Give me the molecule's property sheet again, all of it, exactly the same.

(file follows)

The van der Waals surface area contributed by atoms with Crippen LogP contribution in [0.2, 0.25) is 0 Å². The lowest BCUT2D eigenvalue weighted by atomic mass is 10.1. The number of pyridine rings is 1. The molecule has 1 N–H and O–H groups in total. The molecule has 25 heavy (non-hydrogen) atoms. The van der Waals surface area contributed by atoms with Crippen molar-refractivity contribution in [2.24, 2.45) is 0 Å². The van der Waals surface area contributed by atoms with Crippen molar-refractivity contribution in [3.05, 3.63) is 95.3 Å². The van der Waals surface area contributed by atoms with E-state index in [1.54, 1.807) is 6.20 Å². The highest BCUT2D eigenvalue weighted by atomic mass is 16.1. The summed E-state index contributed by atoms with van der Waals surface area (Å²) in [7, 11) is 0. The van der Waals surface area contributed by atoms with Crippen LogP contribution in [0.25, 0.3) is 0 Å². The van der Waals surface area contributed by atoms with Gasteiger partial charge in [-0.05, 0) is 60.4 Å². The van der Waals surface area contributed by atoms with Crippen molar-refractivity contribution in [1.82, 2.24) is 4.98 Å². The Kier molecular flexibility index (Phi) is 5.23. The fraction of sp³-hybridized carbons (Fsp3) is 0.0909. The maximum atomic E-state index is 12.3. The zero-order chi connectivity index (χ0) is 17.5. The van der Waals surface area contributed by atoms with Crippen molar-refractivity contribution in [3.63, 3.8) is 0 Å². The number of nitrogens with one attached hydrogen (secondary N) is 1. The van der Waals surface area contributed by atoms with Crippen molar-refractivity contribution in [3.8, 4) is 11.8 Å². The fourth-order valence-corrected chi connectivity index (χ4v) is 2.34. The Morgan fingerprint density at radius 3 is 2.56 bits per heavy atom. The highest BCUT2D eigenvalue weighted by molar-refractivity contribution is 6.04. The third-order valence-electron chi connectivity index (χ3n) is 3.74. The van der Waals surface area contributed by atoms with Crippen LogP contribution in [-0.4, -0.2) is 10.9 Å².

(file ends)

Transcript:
The van der Waals surface area contributed by atoms with Crippen LogP contribution in [0.2, 0.25) is 0 Å². The lowest BCUT2D eigenvalue weighted by atomic mass is 10.1. The number of pyridine rings is 1. The molecule has 1 N–H and O–H groups in total. The molecule has 25 heavy (non-hydrogen) atoms. The van der Waals surface area contributed by atoms with Crippen molar-refractivity contribution in [2.24, 2.45) is 0 Å². The van der Waals surface area contributed by atoms with Crippen molar-refractivity contribution in [3.05, 3.63) is 95.3 Å². The van der Waals surface area contributed by atoms with E-state index in [1.54, 1.807) is 6.20 Å². The highest BCUT2D eigenvalue weighted by atomic mass is 16.1. The summed E-state index contributed by atoms with van der Waals surface area (Å²) in [7, 11) is 0. The van der Waals surface area contributed by atoms with Crippen LogP contribution in [0.25, 0.3) is 0 Å². The van der Waals surface area contributed by atoms with Gasteiger partial charge in [-0.05, 0) is 60.4 Å². The van der Waals surface area contributed by atoms with Crippen molar-refractivity contribution in [1.82, 2.24) is 4.98 Å². The Kier molecular flexibility index (Phi) is 5.23. The fraction of sp³-hybridized carbons (Fsp3) is 0.0909. The maximum atomic E-state index is 12.3. The zero-order chi connectivity index (χ0) is 17.5. The van der Waals surface area contributed by atoms with Crippen molar-refractivity contribution in [3.63, 3.8) is 0 Å². The number of nitrogens with one attached hydrogen (secondary N) is 1. The van der Waals surface area contributed by atoms with Crippen molar-refractivity contribution in [3.8, 4) is 11.8 Å². The fourth-order valence-corrected chi connectivity index (χ4v) is 2.34. The Morgan fingerprint density at radius 3 is 2.56 bits per heavy atom. The highest BCUT2D eigenvalue weighted by molar-refractivity contribution is 6.04. The third-order valence-electron chi connectivity index (χ3n) is 3.74. The van der Waals surface area contributed by atoms with Crippen LogP contribution in [-0.4, -0.2) is 10.9 Å².